Friday, 22 March 2013

Why I Quit Writing--Part One

At some point every writer asks:  "I wonder if now is the time to quit?"

This might mean stopping work on a work in progress that has lost its way, or halting submissions to agents or publishers, or letting go of the notion that you actually have some talent and aren't merely an idle "scribbler." 

It might mean downing tools forever, and not writing another bloody word.

And, at some point, most writers' blogs will come up with a "when should you give up?" post. The answer that bloggers come up with is always "never". You must never, ever give up, despite the bitter disappointments and brutal rejections. Writing takes its own time, so be patient but persevere! 

That would also be my advice, except that, several years ago, I did quit. 

I quit totally.

I gave up completely.

I threw in the frickin' towel.  

Actually, describing my "hiatus" from writing as I've just done makes it seem far more conscious and noble act than it was. I made no public declarations or took no moral, fist-shaking, stand of defiance.

 In fact, I didn't actually quit, but simply ran out of energy, of ideas, of places to submit my work (I was then writing screenplays). In fact, what I really did was slink away, tail between my legs...

And it was the right thing to do! Despite some success, and plenty of "affirmation", writing was making me profoundly unhappy.

This unhappiness culminated in a disastrous residential course. It was a huge honour to have been selected by the tutors, who were (and are) internationally celebrated screenwriters. I got Arts Council funding for my fees and expenses, and couldn't have been happier or more excited about this wonderful opportunity.

Not real house...similar, though! 

I don't know why it all went wrong for me. I can only describe the experience, in an isolated house somewhere in Yorkshire, as being returned for a few days to a nightmare state of child-like anxiety and insecurity, of feeling foolish, awkward, incompetent, and of trying to remedy these feelings by doing and saying all the wrong things. I'm sure everyone else on the course had a great time, but for me? Even thinking about it, years later, it makes my stomach twist and my breathing get shallow...

So, quitting was easy. Writing brought misery, ridicule and shame. Real life, on the other hand, was full of lovely, happy family and friends, who didn't induce feelings of inadequacy, who weren't judging me on some spurious criteria that I couldn't completely understand, who thought I was funny and clever and talented without even trying!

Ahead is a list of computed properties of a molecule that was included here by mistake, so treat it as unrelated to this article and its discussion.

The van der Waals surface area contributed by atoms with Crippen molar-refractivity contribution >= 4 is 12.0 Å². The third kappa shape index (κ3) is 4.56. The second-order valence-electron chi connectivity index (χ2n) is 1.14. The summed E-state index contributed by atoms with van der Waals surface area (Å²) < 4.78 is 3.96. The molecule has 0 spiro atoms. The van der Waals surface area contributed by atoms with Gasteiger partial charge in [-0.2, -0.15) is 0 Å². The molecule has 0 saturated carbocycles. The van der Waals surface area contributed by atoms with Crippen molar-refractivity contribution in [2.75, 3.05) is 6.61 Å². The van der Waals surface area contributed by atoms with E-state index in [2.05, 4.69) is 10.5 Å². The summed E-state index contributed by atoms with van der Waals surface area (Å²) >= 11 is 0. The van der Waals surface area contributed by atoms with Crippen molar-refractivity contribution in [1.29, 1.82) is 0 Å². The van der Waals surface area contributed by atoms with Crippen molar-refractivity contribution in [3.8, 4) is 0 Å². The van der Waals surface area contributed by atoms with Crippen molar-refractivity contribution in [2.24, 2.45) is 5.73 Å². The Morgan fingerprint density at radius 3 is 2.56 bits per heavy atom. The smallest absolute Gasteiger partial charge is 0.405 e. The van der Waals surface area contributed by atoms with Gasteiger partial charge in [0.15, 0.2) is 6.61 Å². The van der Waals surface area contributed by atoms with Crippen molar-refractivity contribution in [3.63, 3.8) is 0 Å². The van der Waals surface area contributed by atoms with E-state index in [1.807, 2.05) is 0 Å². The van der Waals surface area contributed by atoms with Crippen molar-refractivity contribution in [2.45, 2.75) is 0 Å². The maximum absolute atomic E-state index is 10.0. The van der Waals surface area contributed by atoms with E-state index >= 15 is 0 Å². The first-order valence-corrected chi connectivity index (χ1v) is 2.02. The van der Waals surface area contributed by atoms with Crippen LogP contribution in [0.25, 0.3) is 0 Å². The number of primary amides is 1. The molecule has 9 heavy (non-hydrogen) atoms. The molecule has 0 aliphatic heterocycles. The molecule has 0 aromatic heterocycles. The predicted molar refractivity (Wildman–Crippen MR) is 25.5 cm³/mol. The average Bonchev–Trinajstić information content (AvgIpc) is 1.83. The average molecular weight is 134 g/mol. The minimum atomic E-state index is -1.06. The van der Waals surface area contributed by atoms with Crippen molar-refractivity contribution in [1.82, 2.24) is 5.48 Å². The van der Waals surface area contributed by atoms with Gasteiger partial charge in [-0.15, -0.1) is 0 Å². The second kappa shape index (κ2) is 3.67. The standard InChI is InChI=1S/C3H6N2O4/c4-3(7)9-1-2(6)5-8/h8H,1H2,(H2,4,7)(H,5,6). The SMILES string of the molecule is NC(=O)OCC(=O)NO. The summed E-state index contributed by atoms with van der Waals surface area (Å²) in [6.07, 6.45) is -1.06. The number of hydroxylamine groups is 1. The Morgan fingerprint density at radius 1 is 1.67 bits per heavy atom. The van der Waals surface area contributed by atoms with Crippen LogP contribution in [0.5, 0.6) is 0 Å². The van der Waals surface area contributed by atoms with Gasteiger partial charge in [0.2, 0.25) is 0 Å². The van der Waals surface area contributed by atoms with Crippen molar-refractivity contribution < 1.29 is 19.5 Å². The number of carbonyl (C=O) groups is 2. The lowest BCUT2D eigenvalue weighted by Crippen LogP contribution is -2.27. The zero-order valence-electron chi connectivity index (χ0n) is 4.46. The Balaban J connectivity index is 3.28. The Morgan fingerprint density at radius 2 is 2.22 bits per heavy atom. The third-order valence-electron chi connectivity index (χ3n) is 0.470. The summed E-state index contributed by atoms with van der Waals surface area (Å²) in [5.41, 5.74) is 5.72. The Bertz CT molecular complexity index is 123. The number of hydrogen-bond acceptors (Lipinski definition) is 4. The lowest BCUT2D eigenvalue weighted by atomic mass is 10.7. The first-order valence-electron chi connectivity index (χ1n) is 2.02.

There is no moral to this story, other than to savour and be grateful for the good, happy, constant things in our lives, for there are many, and they have nothing to do with writing. I'd also advise you to listen to your inner voice. My gut instinct, when arriving at the residential course, was to flee--I had a visceral sense of impending doom--and I should have paid attention to that feeling and not stayed on trying to "fix" the painful situation I was in.

Sometimes it's best to walk away, head held high...

And next week--what got me started again!


  1. You had me worried for a moment there, Jane! Relieved the post wasn't an announcement! Wise, honest words (which is surely what we are all aiming for!) Looking forward to part two …

  2. Not sure we can wait until next week!!!

  3. Thanks for sharing that very painful experience. Sounds like it was the right choice at the time and had a positive outcome because you felt so much better. Looking forward to seeing part 2 and what motivated to get back to the pen and paper.

  4. I totally hear you on this - there have been times where writing has made me so miserable I wonder why I'm bothering! And surely you can't really call yourself a writer if you haven't given up in desperation at one point or another.

  5. Thanks, Nick. Probably should have linked to your blog as you were one of the bloggers I was thinking of! You're right, this is a badge that has to be worn (and won!).

  6. You got me going too! I'm going to need details of that bad residential talk!

  7. Welcome back, Jane.
    I also went on a residential course once and never wrote another word for about 10 years.
    I'm back with a vengeance now though. And so are you. Well done.

  8. Wow, Jo, I've never heard of anyone else who's had an experience like this. Glad you're back, too! We'll have to swap war stories...

  9. Hi Jane, I remember snapping a pic of you at SCBWI conference with your frosting book. Fascinated to hear your journey!

  10. Thanks, Sheila. Just posted on your post! Thanks for the cake book memories...